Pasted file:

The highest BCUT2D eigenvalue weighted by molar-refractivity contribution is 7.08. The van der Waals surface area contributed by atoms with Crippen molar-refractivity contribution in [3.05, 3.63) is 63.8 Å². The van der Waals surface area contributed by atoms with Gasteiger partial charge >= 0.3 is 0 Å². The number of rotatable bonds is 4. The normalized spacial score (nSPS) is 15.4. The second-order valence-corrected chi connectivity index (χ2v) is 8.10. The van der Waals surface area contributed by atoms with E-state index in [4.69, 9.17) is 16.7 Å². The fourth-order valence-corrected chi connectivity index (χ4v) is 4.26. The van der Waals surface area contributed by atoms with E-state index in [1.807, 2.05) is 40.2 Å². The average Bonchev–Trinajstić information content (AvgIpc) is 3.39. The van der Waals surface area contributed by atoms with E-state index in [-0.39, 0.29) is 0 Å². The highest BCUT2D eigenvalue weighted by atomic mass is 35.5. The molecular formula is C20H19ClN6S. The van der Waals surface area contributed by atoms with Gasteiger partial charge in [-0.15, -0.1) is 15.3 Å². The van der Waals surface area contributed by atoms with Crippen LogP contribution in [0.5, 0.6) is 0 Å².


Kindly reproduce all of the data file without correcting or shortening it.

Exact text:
The highest BCUT2D eigenvalue weighted by molar-refractivity contribution is 7.08. The van der Waals surface area contributed by atoms with Crippen molar-refractivity contribution in [3.05, 3.63) is 63.8 Å². The van der Waals surface area contributed by atoms with Gasteiger partial charge >= 0.3 is 0 Å². The number of rotatable bonds is 4. The normalized spacial score (nSPS) is 15.4. The second-order valence-corrected chi connectivity index (χ2v) is 8.10. The van der Waals surface area contributed by atoms with E-state index in [4.69, 9.17) is 16.7 Å². The fourth-order valence-corrected chi connectivity index (χ4v) is 4.26. The van der Waals surface area contributed by atoms with E-state index in [1.807, 2.05) is 40.2 Å². The average Bonchev–Trinajstić information content (AvgIpc) is 3.39. The van der Waals surface area contributed by atoms with E-state index in [-0.39, 0.29) is 0 Å². The highest BCUT2D eigenvalue weighted by atomic mass is 35.5. The molecular formula is C20H19ClN6S. The van der Waals surface area contributed by atoms with Gasteiger partial charge in [-0.15, -0.1) is 15.3 Å². The van der Waals surface area contributed by atoms with Crippen LogP contribution in [0.5, 0.6) is 0 Å².